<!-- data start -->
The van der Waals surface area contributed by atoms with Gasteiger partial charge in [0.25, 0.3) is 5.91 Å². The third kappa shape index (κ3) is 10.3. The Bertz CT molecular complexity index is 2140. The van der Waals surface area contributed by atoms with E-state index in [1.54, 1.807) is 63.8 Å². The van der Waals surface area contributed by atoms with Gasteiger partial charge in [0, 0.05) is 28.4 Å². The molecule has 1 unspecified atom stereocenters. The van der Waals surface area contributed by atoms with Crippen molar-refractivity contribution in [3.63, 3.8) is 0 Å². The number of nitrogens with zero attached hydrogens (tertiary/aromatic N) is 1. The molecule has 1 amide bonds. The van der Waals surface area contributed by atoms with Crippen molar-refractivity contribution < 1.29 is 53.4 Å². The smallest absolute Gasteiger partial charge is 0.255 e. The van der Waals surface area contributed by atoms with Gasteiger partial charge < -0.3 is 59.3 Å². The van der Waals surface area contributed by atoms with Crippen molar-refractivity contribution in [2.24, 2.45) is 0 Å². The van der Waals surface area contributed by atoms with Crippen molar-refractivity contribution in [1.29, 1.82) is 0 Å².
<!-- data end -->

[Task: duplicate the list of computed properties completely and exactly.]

The van der Waals surface area contributed by atoms with Gasteiger partial charge in [0.25, 0.3) is 5.91 Å². The third kappa shape index (κ3) is 10.3. The Bertz CT molecular complexity index is 2140. The van der Waals surface area contributed by atoms with E-state index in [1.54, 1.807) is 63.8 Å². The van der Waals surface area contributed by atoms with Gasteiger partial charge in [0, 0.05) is 28.4 Å². The molecule has 1 unspecified atom stereocenters. The van der Waals surface area contributed by atoms with Crippen molar-refractivity contribution in [3.63, 3.8) is 0 Å². The number of nitrogens with zero attached hydrogens (tertiary/aromatic N) is 1. The molecule has 1 amide bonds. The van der Waals surface area contributed by atoms with Crippen molar-refractivity contribution < 1.29 is 53.4 Å². The smallest absolute Gasteiger partial charge is 0.255 e. The van der Waals surface area contributed by atoms with Gasteiger partial charge < -0.3 is 59.3 Å². The van der Waals surface area contributed by atoms with Crippen molar-refractivity contribution in [2.24, 2.45) is 0 Å². The van der Waals surface area contributed by atoms with Crippen molar-refractivity contribution in [1.29, 1.82) is 0 Å².